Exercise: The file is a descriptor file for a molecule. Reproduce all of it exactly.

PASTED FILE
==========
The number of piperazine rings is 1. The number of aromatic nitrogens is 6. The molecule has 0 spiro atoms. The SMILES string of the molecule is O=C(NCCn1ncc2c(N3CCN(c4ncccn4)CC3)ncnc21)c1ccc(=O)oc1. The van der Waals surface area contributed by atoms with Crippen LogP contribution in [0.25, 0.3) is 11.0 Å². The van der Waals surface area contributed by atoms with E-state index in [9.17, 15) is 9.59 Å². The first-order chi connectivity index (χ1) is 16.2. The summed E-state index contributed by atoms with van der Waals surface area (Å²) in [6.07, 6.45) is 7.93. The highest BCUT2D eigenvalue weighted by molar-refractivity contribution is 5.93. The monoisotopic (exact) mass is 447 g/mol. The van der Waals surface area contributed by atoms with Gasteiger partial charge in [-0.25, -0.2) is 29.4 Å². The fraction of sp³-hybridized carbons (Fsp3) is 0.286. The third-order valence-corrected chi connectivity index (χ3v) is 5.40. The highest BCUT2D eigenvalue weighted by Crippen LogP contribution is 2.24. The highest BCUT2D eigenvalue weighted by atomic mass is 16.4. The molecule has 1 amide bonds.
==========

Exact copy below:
The number of piperazine rings is 1. The number of aromatic nitrogens is 6. The molecule has 0 spiro atoms. The SMILES string of the molecule is O=C(NCCn1ncc2c(N3CCN(c4ncccn4)CC3)ncnc21)c1ccc(=O)oc1. The van der Waals surface area contributed by atoms with Crippen LogP contribution in [0.25, 0.3) is 11.0 Å². The van der Waals surface area contributed by atoms with E-state index in [9.17, 15) is 9.59 Å². The first-order chi connectivity index (χ1) is 16.2. The summed E-state index contributed by atoms with van der Waals surface area (Å²) in [6.07, 6.45) is 7.93. The highest BCUT2D eigenvalue weighted by molar-refractivity contribution is 5.93. The monoisotopic (exact) mass is 447 g/mol. The van der Waals surface area contributed by atoms with Gasteiger partial charge in [-0.25, -0.2) is 29.4 Å². The fraction of sp³-hybridized carbons (Fsp3) is 0.286. The third-order valence-corrected chi connectivity index (χ3v) is 5.40. The highest BCUT2D eigenvalue weighted by Crippen LogP contribution is 2.24. The highest BCUT2D eigenvalue weighted by atomic mass is 16.4. The molecule has 1 amide bonds.